October 10, 2022. Many Florida restaurants and gas stations are accepting only cash in the wake of Hurricane Ian. These businesses need electricity and an internet connection –which doesn’t currently exist or is poor– to process payments and track sales.
“Cash demand skyrockets during crises, be it man-made or a natural disaster,” said Americans for Common Cents Executive Director Mark Weller. “Hurricane Ian illustrates why we should not lose the infrastructure supporting the economic stability of cash,” Weller added.
Digital payment systems are vulnerable to blackouts, technical glitches, and cyber-attacks. These vulnerabilities endanger individuals and society to the risk of immediate economic collapse. Cash cannot be hacked. Cash also serves as a fallback solution in times of financial calamity. These advantages illustrate why we should not lose the infrastructure supporting the economic stability of cash.
It is increasingly difficult in some European countries for consumers to access their own cash. For example, Sweden is virtually a cashless country, with fewer than 20% of payment transactions made in cash. Half of the country’s 1,400 bank branches no longer accept cash deposits, according to the European Consumer Organization. The country relies heavily on Visa and MasterCard to process its transactions. As the number of ATMs and bank branches steadily decrease, countries run the risk of losing their cash infrastructure, thus making them even more vulnerable to economic disruption from technology glitches, system power failure and cyberattacks.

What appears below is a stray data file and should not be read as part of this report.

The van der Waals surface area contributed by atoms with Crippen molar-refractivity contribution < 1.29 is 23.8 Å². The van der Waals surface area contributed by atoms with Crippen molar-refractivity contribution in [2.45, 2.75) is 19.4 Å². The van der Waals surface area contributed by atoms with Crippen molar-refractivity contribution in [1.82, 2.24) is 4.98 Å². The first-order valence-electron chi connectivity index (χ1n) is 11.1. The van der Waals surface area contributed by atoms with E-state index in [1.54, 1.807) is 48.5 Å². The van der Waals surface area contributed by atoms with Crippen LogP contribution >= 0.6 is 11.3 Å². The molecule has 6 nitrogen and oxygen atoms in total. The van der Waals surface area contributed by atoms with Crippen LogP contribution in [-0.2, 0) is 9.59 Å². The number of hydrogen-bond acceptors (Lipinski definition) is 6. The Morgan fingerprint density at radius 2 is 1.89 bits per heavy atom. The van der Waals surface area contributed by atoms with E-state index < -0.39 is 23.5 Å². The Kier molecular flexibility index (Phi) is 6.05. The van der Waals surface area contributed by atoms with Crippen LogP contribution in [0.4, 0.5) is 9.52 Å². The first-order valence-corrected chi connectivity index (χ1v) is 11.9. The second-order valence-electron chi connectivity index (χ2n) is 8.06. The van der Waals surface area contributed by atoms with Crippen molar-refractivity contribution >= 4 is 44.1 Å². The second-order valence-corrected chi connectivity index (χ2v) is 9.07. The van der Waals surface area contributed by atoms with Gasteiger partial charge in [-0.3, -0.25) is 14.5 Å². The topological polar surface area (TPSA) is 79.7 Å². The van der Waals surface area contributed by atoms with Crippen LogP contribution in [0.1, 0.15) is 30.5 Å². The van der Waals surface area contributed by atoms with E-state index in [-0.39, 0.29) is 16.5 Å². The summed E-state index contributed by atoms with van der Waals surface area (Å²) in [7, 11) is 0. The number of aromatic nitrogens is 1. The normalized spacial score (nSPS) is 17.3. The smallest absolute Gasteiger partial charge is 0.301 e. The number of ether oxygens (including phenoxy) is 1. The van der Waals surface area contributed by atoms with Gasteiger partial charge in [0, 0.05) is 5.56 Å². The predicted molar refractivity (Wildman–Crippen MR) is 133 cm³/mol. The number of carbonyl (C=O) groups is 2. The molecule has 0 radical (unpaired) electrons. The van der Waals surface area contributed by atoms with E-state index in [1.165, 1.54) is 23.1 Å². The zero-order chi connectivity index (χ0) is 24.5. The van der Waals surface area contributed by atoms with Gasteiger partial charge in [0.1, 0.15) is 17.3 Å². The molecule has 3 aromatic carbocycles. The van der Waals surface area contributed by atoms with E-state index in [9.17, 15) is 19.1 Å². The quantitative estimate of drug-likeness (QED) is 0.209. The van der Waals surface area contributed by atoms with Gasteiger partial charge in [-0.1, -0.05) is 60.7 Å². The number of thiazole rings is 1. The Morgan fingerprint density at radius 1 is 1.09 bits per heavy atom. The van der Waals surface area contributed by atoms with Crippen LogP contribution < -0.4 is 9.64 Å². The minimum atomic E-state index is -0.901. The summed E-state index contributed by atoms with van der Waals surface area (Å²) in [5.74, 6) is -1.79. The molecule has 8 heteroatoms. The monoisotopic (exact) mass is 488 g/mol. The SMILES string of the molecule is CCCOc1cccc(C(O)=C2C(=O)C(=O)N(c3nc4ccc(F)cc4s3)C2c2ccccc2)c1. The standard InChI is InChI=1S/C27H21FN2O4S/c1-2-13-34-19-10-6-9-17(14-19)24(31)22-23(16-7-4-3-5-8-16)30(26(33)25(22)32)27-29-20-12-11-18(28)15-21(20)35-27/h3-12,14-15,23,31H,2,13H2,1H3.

Cash is our most resilient and reliable payment option, and this most recent natural disaster reminds us that maintaining our cash infrastructure is imperative.